I think back to my childhood and finally understand why we had huge wooden drawers full of potatoes and apples in our cellar. I hated when my mother sent me down there. It was dark and dank, the musty smell almost knocking you over as soon as you entered. But what a comfort that stash must have been to my mother, who, like my grandmother, could never quite shed the memory of real hunger brought on by hyperinflation and war in 1930s-1950s Germany. We never once ate any store-bought jam. Every summer, we’d pick strawberries, raspberries, and red currants from the bushes in our yard, dumping them into large, bubbling pots. Sterilizing and filling the jars to the brim was usually my job. I am only now recalling these skills I didn’t remember I had. I am giddy with the thought of all the foods you can preserve, in anticipation of harder times.

Granted, not having enough to eat is not the problem so far – quite the opposite. And yet I have this newfound urge to stock up, to squirrel away goodies. One of my best pandemic moments was finding a forgotten jar of Nutella way back in the cupboard. I had hidden it some months ago, with the sole goal of keeping it out of Noisette’s hands, who eats it by the spoonful. And then I completely forgot we had it. It’s as if I had planted it there for leaner times, and the joy I felt when holding it was entirely irrational.

My Lebanese/Greek friend group has gone from trading tips for Netflix shows to trading recipes for the best baba ganoush and tsasiki. Stock up on olive oil and pita bread, was my friend Camil’s advice. He knows, having lived through constant shelling in the 100 Day Battle of Beirut, before he came to the US in the early 1990s.

I’ve been nursing this sourdough starter, my friend Maryanne texted recently. I was immediately hooked. I watched and re-watched the video she sent, and I’m now on Day 5 of my first ever sourdough starter.  It is tangy and bubbly. Every morning I wake up excited to feed it. It should be ready for the first bread this Sunday, and I can’t wait. I already have aspirations to surprise my neighbor with a warm loaf of airy, tangy bread (although in reality my first batch is more likely to be a dense burnt mess). Even though I don’t have the right supplies, I’ve made do with what survived last year’s Project #Purge365: I refashioned the girls’ old Easter baskets into bread proving baskets, I have plenty of kitchen towels for liners, and I found a wallpaper spatula that’ll do as a dough scraper. Of course you can also buy these things in beautiful “Brotform” or “Banneton” sets on Amazon, but these days you have to wait until May or June to actually get them. I am too impatient to wait that long.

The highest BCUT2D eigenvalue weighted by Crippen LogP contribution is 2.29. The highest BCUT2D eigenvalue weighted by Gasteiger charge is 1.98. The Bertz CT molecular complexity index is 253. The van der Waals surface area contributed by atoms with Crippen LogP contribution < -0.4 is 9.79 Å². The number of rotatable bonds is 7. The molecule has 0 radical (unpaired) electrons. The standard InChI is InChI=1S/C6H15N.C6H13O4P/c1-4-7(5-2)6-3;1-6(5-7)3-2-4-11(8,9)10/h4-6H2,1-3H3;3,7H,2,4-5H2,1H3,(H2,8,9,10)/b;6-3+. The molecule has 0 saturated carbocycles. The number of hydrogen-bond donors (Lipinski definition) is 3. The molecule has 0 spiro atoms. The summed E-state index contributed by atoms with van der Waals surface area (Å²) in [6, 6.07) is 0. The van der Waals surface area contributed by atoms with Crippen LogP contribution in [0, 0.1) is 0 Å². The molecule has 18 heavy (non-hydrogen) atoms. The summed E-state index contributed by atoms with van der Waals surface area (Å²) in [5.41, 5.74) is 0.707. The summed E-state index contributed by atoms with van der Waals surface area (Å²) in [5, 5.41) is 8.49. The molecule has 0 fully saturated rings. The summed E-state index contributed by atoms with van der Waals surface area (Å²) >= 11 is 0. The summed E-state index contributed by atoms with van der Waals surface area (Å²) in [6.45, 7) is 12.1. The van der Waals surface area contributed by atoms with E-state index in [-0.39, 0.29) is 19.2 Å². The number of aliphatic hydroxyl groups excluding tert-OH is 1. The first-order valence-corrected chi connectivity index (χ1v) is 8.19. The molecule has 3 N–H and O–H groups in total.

Wonderfully bubbly sourdough starter
Repurposed dough scraper
Baskets – formerly for Easter eggs, now for dough proving

My mother used to tell me of wartime sewing projects for turning curtains into winter coats, or reversing trousers so the darker, newer-looking side was turned outside. I haven’t had to resort to that (as living in pajama bottoms and sweatshirts seems totally acceptable for now), but I have never been so happy to have a sewing machine to churn out much-needed face masks. Thankfully, the need seems to have slowed down in recent days, but I did manage to turn old sheets and t-shirts into a batch of about 150 to help out one of the many mask-sewing groups that have sprung up overnight.

By necessity, I also finally learned how to adjust the tension on the bobbin.

A tidy 100 face masks ready to go
I thought it would be nice to post this picture here for comparison. It’s from the last time my sewing machine was put to industrial use as part of our school’s service project to make thousands of beanie hats for babies born in Diespsloot, one of Johannesburg’s poorest townships.